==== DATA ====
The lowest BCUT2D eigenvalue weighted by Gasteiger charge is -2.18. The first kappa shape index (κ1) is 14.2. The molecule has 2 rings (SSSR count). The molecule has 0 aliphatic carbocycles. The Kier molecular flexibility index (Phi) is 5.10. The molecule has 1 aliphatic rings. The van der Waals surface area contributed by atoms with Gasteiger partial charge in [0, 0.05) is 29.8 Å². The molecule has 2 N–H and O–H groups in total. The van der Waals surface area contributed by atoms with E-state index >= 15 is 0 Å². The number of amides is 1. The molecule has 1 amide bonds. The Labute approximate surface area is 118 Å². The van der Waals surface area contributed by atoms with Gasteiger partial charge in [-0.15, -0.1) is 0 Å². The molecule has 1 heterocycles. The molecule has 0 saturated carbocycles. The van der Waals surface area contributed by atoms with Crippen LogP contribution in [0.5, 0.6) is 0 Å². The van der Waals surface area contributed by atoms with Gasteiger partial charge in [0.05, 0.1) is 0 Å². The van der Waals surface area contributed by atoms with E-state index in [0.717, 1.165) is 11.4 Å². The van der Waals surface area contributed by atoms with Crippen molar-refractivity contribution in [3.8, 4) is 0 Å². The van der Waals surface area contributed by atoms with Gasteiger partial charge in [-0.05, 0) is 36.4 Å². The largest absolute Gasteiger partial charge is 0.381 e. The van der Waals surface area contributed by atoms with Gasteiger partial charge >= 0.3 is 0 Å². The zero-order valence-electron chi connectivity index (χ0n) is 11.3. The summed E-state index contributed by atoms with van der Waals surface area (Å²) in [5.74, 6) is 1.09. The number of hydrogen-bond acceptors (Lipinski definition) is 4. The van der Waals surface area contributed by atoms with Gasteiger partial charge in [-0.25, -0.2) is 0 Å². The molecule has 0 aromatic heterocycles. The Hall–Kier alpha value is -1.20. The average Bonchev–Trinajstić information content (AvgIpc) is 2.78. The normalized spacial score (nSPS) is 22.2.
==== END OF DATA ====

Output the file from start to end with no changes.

The lowest BCUT2D eigenvalue weighted by Gasteiger charge is -2.18. The first kappa shape index (κ1) is 14.2. The molecule has 2 rings (SSSR count). The molecule has 0 aliphatic carbocycles. The Kier molecular flexibility index (Phi) is 5.10. The molecule has 1 aliphatic rings. The van der Waals surface area contributed by atoms with Gasteiger partial charge in [0, 0.05) is 29.8 Å². The molecule has 2 N–H and O–H groups in total. The van der Waals surface area contributed by atoms with E-state index >= 15 is 0 Å². The number of amides is 1. The molecule has 1 amide bonds. The Labute approximate surface area is 118 Å². The van der Waals surface area contributed by atoms with Gasteiger partial charge in [-0.15, -0.1) is 0 Å². The molecule has 1 heterocycles. The molecule has 0 saturated carbocycles. The van der Waals surface area contributed by atoms with Crippen LogP contribution in [0.5, 0.6) is 0 Å². The van der Waals surface area contributed by atoms with Gasteiger partial charge in [0.05, 0.1) is 0 Å². The van der Waals surface area contributed by atoms with E-state index in [0.717, 1.165) is 11.4 Å². The van der Waals surface area contributed by atoms with Crippen molar-refractivity contribution in [3.8, 4) is 0 Å². The van der Waals surface area contributed by atoms with Gasteiger partial charge in [-0.05, 0) is 36.4 Å². The largest absolute Gasteiger partial charge is 0.381 e. The van der Waals surface area contributed by atoms with Gasteiger partial charge >= 0.3 is 0 Å². The zero-order valence-electron chi connectivity index (χ0n) is 11.3. The summed E-state index contributed by atoms with van der Waals surface area (Å²) in [5.74, 6) is 1.09. The number of hydrogen-bond acceptors (Lipinski definition) is 4. The van der Waals surface area contributed by atoms with Gasteiger partial charge in [-0.25, -0.2) is 0 Å². The molecule has 0 aromatic heterocycles. The Hall–Kier alpha value is -1.20. The average Bonchev–Trinajstić information content (AvgIpc) is 2.78. The normalized spacial score (nSPS) is 22.2.